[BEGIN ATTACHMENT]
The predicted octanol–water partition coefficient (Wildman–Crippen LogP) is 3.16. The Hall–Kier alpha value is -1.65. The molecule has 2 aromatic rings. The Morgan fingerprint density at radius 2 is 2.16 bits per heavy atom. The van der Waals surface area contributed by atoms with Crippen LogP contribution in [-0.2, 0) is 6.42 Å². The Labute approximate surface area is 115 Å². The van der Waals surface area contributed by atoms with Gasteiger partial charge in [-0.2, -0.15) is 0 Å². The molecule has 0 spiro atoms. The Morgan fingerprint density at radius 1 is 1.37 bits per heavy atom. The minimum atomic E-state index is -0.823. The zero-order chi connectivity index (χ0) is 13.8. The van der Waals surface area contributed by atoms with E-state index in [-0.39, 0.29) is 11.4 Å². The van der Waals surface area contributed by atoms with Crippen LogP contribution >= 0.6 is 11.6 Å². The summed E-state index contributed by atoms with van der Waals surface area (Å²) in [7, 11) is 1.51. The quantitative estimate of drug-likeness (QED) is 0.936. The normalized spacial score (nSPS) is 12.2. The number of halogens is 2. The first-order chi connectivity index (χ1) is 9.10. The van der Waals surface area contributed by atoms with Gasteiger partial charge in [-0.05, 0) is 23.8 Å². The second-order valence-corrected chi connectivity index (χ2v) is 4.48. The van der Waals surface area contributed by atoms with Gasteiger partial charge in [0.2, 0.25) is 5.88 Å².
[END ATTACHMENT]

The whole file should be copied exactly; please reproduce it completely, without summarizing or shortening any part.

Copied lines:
The predicted octanol–water partition coefficient (Wildman–Crippen LogP) is 3.16. The Hall–Kier alpha value is -1.65. The molecule has 2 aromatic rings. The Morgan fingerprint density at radius 2 is 2.16 bits per heavy atom. The van der Waals surface area contributed by atoms with Crippen LogP contribution in [-0.2, 0) is 6.42 Å². The Labute approximate surface area is 115 Å². The van der Waals surface area contributed by atoms with Gasteiger partial charge in [-0.2, -0.15) is 0 Å². The molecule has 0 spiro atoms. The Morgan fingerprint density at radius 1 is 1.37 bits per heavy atom. The minimum atomic E-state index is -0.823. The zero-order chi connectivity index (χ0) is 13.8. The van der Waals surface area contributed by atoms with E-state index in [-0.39, 0.29) is 11.4 Å². The van der Waals surface area contributed by atoms with Crippen LogP contribution >= 0.6 is 11.6 Å². The summed E-state index contributed by atoms with van der Waals surface area (Å²) in [7, 11) is 1.51. The quantitative estimate of drug-likeness (QED) is 0.936. The normalized spacial score (nSPS) is 12.2. The number of halogens is 2. The first-order chi connectivity index (χ1) is 9.10. The van der Waals surface area contributed by atoms with Gasteiger partial charge in [-0.05, 0) is 23.8 Å². The second-order valence-corrected chi connectivity index (χ2v) is 4.48. The van der Waals surface area contributed by atoms with Gasteiger partial charge in [0.2, 0.25) is 5.88 Å².